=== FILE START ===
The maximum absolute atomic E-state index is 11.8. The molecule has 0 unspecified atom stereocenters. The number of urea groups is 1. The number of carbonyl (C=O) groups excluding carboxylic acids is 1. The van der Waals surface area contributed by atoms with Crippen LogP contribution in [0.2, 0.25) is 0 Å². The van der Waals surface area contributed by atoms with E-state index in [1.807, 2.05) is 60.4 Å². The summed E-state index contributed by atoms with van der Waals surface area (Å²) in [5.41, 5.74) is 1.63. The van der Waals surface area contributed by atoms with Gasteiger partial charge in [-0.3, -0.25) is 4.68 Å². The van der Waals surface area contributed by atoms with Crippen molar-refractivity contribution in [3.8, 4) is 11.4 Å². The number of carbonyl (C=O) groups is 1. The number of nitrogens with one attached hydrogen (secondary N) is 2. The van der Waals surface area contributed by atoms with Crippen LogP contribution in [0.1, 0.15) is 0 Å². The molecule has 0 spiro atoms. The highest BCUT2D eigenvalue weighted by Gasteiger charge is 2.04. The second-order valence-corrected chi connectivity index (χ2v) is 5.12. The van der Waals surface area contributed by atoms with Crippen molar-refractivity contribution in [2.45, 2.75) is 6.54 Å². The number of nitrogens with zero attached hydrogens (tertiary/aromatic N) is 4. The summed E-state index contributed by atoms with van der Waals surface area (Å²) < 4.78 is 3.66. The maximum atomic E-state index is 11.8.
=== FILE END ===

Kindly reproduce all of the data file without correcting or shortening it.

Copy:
The maximum absolute atomic E-state index is 11.8. The molecule has 0 unspecified atom stereocenters. The number of urea groups is 1. The number of carbonyl (C=O) groups excluding carboxylic acids is 1. The van der Waals surface area contributed by atoms with Crippen LogP contribution in [0.2, 0.25) is 0 Å². The van der Waals surface area contributed by atoms with E-state index in [1.807, 2.05) is 60.4 Å². The summed E-state index contributed by atoms with van der Waals surface area (Å²) in [5.41, 5.74) is 1.63. The van der Waals surface area contributed by atoms with Gasteiger partial charge in [-0.3, -0.25) is 4.68 Å². The van der Waals surface area contributed by atoms with Crippen molar-refractivity contribution in [3.8, 4) is 11.4 Å². The number of carbonyl (C=O) groups is 1. The number of nitrogens with one attached hydrogen (secondary N) is 2. The van der Waals surface area contributed by atoms with Crippen LogP contribution in [0.1, 0.15) is 0 Å². The molecule has 0 spiro atoms. The highest BCUT2D eigenvalue weighted by Gasteiger charge is 2.04. The second-order valence-corrected chi connectivity index (χ2v) is 5.12. The van der Waals surface area contributed by atoms with Crippen molar-refractivity contribution in [2.45, 2.75) is 6.54 Å². The number of nitrogens with zero attached hydrogens (tertiary/aromatic N) is 4. The summed E-state index contributed by atoms with van der Waals surface area (Å²) < 4.78 is 3.66. The maximum atomic E-state index is 11.8.